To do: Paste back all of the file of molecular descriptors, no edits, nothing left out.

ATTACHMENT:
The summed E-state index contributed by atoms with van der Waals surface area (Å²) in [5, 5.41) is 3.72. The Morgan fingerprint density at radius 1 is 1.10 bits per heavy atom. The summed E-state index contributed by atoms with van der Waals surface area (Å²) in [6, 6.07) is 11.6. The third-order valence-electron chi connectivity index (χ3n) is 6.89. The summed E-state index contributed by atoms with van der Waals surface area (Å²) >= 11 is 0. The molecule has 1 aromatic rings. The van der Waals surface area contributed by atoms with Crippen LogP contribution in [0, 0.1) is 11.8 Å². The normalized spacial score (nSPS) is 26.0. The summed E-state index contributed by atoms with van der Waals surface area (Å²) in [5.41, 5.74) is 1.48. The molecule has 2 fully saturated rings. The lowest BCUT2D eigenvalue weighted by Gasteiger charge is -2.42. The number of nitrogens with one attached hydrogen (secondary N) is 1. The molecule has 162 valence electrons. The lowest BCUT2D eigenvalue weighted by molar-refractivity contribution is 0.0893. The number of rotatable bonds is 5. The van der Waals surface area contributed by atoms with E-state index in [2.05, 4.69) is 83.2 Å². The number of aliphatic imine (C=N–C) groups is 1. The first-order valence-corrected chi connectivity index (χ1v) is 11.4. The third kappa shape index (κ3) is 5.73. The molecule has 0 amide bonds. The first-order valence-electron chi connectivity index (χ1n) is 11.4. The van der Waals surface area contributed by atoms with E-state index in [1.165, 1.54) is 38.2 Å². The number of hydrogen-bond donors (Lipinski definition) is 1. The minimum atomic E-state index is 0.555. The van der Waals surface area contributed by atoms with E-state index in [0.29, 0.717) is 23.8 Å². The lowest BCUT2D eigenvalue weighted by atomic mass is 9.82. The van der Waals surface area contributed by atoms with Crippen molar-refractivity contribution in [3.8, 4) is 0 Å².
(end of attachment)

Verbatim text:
The summed E-state index contributed by atoms with van der Waals surface area (Å²) in [5, 5.41) is 3.72. The Morgan fingerprint density at radius 1 is 1.10 bits per heavy atom. The summed E-state index contributed by atoms with van der Waals surface area (Å²) in [6, 6.07) is 11.6. The third-order valence-electron chi connectivity index (χ3n) is 6.89. The summed E-state index contributed by atoms with van der Waals surface area (Å²) >= 11 is 0. The molecule has 1 aromatic rings. The van der Waals surface area contributed by atoms with Crippen LogP contribution in [0, 0.1) is 11.8 Å². The normalized spacial score (nSPS) is 26.0. The summed E-state index contributed by atoms with van der Waals surface area (Å²) in [5.41, 5.74) is 1.48. The molecule has 2 fully saturated rings. The lowest BCUT2D eigenvalue weighted by Gasteiger charge is -2.42. The number of nitrogens with one attached hydrogen (secondary N) is 1. The molecule has 162 valence electrons. The lowest BCUT2D eigenvalue weighted by molar-refractivity contribution is 0.0893. The number of rotatable bonds is 5. The van der Waals surface area contributed by atoms with E-state index in [2.05, 4.69) is 83.2 Å². The number of aliphatic imine (C=N–C) groups is 1. The first-order valence-corrected chi connectivity index (χ1v) is 11.4. The third kappa shape index (κ3) is 5.73. The molecule has 0 amide bonds. The first-order valence-electron chi connectivity index (χ1n) is 11.4. The van der Waals surface area contributed by atoms with E-state index in [1.165, 1.54) is 38.2 Å². The number of hydrogen-bond donors (Lipinski definition) is 1. The minimum atomic E-state index is 0.555. The van der Waals surface area contributed by atoms with E-state index in [0.29, 0.717) is 23.8 Å². The lowest BCUT2D eigenvalue weighted by atomic mass is 9.82. The van der Waals surface area contributed by atoms with Crippen molar-refractivity contribution in [3.8, 4) is 0 Å².